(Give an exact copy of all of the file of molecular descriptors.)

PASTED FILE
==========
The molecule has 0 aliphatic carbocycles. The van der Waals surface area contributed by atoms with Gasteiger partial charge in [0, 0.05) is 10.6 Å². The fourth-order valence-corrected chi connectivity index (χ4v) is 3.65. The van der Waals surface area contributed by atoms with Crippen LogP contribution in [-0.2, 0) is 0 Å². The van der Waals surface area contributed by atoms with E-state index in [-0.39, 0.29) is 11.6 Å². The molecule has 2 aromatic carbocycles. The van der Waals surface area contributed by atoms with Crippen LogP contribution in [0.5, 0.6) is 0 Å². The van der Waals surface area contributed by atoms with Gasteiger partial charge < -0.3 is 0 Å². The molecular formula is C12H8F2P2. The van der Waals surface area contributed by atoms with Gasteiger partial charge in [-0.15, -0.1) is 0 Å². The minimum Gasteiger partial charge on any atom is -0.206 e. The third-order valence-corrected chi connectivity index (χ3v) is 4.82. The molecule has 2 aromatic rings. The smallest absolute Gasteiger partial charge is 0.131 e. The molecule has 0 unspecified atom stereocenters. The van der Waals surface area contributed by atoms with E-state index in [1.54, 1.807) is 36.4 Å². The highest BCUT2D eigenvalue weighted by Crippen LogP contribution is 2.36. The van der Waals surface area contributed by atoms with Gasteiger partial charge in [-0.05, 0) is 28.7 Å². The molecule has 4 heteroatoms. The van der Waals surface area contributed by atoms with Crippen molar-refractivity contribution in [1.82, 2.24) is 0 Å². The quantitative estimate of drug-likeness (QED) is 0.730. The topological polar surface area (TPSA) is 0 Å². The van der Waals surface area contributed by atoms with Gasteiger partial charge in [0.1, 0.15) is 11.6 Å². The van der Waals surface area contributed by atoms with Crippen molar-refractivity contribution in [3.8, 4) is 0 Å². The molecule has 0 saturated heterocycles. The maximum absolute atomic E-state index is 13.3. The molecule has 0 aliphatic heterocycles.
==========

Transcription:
The molecule has 0 aliphatic carbocycles. The van der Waals surface area contributed by atoms with Gasteiger partial charge in [0, 0.05) is 10.6 Å². The fourth-order valence-corrected chi connectivity index (χ4v) is 3.65. The van der Waals surface area contributed by atoms with Crippen LogP contribution in [-0.2, 0) is 0 Å². The van der Waals surface area contributed by atoms with E-state index in [-0.39, 0.29) is 11.6 Å². The molecule has 2 aromatic carbocycles. The van der Waals surface area contributed by atoms with Crippen LogP contribution in [0.5, 0.6) is 0 Å². The van der Waals surface area contributed by atoms with Gasteiger partial charge < -0.3 is 0 Å². The molecular formula is C12H8F2P2. The van der Waals surface area contributed by atoms with Gasteiger partial charge in [-0.15, -0.1) is 0 Å². The minimum Gasteiger partial charge on any atom is -0.206 e. The third-order valence-corrected chi connectivity index (χ3v) is 4.82. The molecule has 2 aromatic rings. The smallest absolute Gasteiger partial charge is 0.131 e. The molecule has 0 unspecified atom stereocenters. The van der Waals surface area contributed by atoms with E-state index in [1.54, 1.807) is 36.4 Å². The highest BCUT2D eigenvalue weighted by Crippen LogP contribution is 2.36. The van der Waals surface area contributed by atoms with Gasteiger partial charge in [-0.05, 0) is 28.7 Å². The molecule has 4 heteroatoms. The van der Waals surface area contributed by atoms with Crippen molar-refractivity contribution in [1.82, 2.24) is 0 Å². The quantitative estimate of drug-likeness (QED) is 0.730. The topological polar surface area (TPSA) is 0 Å². The van der Waals surface area contributed by atoms with Gasteiger partial charge in [0.1, 0.15) is 11.6 Å². The van der Waals surface area contributed by atoms with Crippen molar-refractivity contribution in [3.8, 4) is 0 Å². The molecule has 0 saturated heterocycles. The maximum absolute atomic E-state index is 13.3. The molecule has 0 aliphatic heterocycles.